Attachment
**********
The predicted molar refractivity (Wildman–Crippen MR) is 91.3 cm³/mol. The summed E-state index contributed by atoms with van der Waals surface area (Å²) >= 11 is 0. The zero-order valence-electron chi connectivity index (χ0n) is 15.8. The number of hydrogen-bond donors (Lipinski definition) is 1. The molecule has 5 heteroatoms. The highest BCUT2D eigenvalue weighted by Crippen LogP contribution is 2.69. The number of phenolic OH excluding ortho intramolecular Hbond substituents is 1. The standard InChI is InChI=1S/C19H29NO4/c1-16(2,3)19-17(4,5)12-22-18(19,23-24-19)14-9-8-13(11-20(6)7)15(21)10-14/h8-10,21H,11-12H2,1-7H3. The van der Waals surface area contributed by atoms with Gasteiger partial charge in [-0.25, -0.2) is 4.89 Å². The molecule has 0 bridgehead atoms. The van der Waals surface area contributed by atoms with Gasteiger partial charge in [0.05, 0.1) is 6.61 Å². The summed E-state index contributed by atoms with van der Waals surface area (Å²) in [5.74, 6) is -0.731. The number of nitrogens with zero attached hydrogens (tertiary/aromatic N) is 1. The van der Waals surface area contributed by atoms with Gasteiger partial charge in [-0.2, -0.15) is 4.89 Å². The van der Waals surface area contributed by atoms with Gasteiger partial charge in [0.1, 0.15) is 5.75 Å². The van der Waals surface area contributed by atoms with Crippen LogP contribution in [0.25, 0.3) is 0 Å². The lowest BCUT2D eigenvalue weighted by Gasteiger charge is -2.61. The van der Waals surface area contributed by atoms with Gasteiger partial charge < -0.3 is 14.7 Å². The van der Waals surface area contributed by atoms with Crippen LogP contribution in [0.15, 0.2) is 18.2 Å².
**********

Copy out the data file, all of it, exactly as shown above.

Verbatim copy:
The predicted molar refractivity (Wildman–Crippen MR) is 91.3 cm³/mol. The summed E-state index contributed by atoms with van der Waals surface area (Å²) >= 11 is 0. The zero-order valence-electron chi connectivity index (χ0n) is 15.8. The number of hydrogen-bond donors (Lipinski definition) is 1. The molecule has 5 heteroatoms. The highest BCUT2D eigenvalue weighted by Crippen LogP contribution is 2.69. The number of phenolic OH excluding ortho intramolecular Hbond substituents is 1. The standard InChI is InChI=1S/C19H29NO4/c1-16(2,3)19-17(4,5)12-22-18(19,23-24-19)14-9-8-13(11-20(6)7)15(21)10-14/h8-10,21H,11-12H2,1-7H3. The van der Waals surface area contributed by atoms with Gasteiger partial charge in [-0.25, -0.2) is 4.89 Å². The molecule has 0 bridgehead atoms. The van der Waals surface area contributed by atoms with Gasteiger partial charge in [0.05, 0.1) is 6.61 Å². The summed E-state index contributed by atoms with van der Waals surface area (Å²) in [5.74, 6) is -0.731. The number of nitrogens with zero attached hydrogens (tertiary/aromatic N) is 1. The van der Waals surface area contributed by atoms with Gasteiger partial charge in [-0.2, -0.15) is 4.89 Å². The van der Waals surface area contributed by atoms with Gasteiger partial charge in [0.1, 0.15) is 5.75 Å². The van der Waals surface area contributed by atoms with Crippen LogP contribution in [0.25, 0.3) is 0 Å². The lowest BCUT2D eigenvalue weighted by Gasteiger charge is -2.61. The van der Waals surface area contributed by atoms with Gasteiger partial charge < -0.3 is 14.7 Å². The van der Waals surface area contributed by atoms with Crippen LogP contribution in [0.15, 0.2) is 18.2 Å².